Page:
One embodiment of the present invention contemplates a specialized dental keyboard/input-output device adapted for use with a host computer to record conditions of teeth in a patient during a dental exam using a dental examination software tool resident on the host computer. The device includes a wired or wireless connection coupled to the host computer for sending inputted data representing a plurality of keystrokes; a set of programming sequences resident on the host computer adapted to convert the inputted keystrokes to a data string recognizable by the dental examination software tool; a plurality of input keys arranged on a keyboard, each key communicating to the wired or wireless connection; and a liquid-crystal display screen mounted on the keyboard and adapted to display a sequence of keystrokes.

This embodiment further contemplates that the plurality of input keys consists of at least 32 keys wherein each key is consecutively numbered beginning with digit “1” and ending with the combination digits “32” indicating each one of the thirty-two teeth.

This embodiment further contemplates a first-condition key on the keyboard and a second condition key wherein the first condition key represents the patient's current condition and a second condition key represents the patient's prescribed treatment.

This embodiment further contemplates a second multidirectional input element having at least five unique input directions. The five input directions are disposed generally in a common input plane. And, the plurality of input keys includes a first set of keys numbered from 1 to 32, the first set of keys being adapted to input the current condition of the patient's teeth; and a second set of keys numbered from 1 to 32, the second set of keys being adapted to input the treatment or prescribed treatment of the patient's teeth.

This embodiment further contemplates that the keys also include an RCT (Root Canal Therapy) key; a PFM (Porcelain Fused to Metal crown) key; an FGC (Full Gold Crown) key; an A.Prophy (Adult Prophy) key; a C.Prophy (Child Prophy) key; an SRP (Scaling and Root Planing) key; a Pontic (middle fake tooth on a bridge) key; a Part Denture (partial denture) key and a Full Denture (complete denture, no teeth on upper or lower arch).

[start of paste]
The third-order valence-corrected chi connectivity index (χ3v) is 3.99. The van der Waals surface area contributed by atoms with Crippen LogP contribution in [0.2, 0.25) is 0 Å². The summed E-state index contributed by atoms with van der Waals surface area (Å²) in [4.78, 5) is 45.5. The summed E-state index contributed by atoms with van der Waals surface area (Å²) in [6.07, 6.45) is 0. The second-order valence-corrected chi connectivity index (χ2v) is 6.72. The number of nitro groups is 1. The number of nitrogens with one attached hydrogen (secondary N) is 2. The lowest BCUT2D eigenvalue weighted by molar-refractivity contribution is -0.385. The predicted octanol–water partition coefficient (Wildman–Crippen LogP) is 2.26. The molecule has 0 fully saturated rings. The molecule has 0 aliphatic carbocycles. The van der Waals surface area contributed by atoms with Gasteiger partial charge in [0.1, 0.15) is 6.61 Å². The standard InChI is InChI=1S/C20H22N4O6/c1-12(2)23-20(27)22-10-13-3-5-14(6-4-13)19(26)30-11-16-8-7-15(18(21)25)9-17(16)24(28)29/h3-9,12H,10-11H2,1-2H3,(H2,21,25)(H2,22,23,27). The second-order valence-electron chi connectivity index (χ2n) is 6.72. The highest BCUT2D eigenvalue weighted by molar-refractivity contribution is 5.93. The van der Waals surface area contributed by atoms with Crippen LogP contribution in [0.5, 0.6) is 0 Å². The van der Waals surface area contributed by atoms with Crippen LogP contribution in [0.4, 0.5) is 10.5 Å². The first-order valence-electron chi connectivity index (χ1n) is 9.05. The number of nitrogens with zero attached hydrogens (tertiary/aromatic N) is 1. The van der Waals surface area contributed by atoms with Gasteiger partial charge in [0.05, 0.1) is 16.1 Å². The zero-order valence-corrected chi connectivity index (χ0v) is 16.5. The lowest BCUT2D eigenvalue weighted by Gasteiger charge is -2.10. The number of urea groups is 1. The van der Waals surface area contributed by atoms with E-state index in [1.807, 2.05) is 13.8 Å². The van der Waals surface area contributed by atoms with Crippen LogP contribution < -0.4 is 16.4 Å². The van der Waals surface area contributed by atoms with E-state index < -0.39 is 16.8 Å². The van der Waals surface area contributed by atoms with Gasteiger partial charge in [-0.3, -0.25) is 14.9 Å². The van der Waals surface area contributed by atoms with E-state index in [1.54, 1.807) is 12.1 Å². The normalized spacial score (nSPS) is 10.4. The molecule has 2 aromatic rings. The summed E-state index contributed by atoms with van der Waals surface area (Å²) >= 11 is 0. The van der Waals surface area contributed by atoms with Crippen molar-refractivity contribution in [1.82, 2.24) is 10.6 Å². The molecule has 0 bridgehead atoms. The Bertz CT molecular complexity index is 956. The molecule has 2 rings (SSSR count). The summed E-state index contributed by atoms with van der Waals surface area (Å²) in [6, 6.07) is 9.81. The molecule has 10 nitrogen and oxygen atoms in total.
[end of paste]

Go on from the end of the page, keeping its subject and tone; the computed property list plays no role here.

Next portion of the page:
This embodiment further contemplates that the keys also include an F (Facial or Buccal) key; an L (Lingual or Palatal, that is palate side or tongue side) key; a D (Distal, the back side of the tooth) key; an M (Mesial, the front side of the tooth) key; and an I/O (Incisal or Occlusal, the top side of the tooth or the chewing surface of the tooth—in the anterior teeth case that is called incisal) key.

This embodiment further contemplates a method for examining a patient's teeth during a dental exam. The method includes providing a specialized dental keyboard having a plurality of keys, the plurality of keys including at least 32 keys wherein each key is consecutively numbered beginning with digit “1” and ending with the combination digits “32” indicating each one of the thirty-two teeth and at least one additional key from the following group: an RCT (Root Canal Therapy) key, a PFM (Porcelain Fused to Metal crown) key, an FGC (Full Gold Crown) key, an A.Prophy (Adult Prophy) key, a C.Prophy (Child Prophy) key, an SRP (Scaling and Root Planning) key, a Pontic (middle fake tooth on a bridge) key, a Part Denture (partial denture) key, or a Full Denture (complete denture, no teeth on upper or lower arch key); providing a host computer with a dental examination software tool resident in memory; providing a software macro installed on the host computer, the software macro adapted to translate keystrokes of the specialized dental keyboard to data strings for inputting into the dental examination software tool; and inputting a sequence of keystrokes on the dental keyboard, the sequence of keystrokes representing a condition observed during the dental exam.

BRIEF DESCRIPTION OF THE SEVERAL VIEWS OF THE DRAWINGS

FIG. 1 is a system overview of one embodiment of the present invention.

FIG. 2 is one possible keyboard layout or virtual key layout according to one embodiment of the present invention.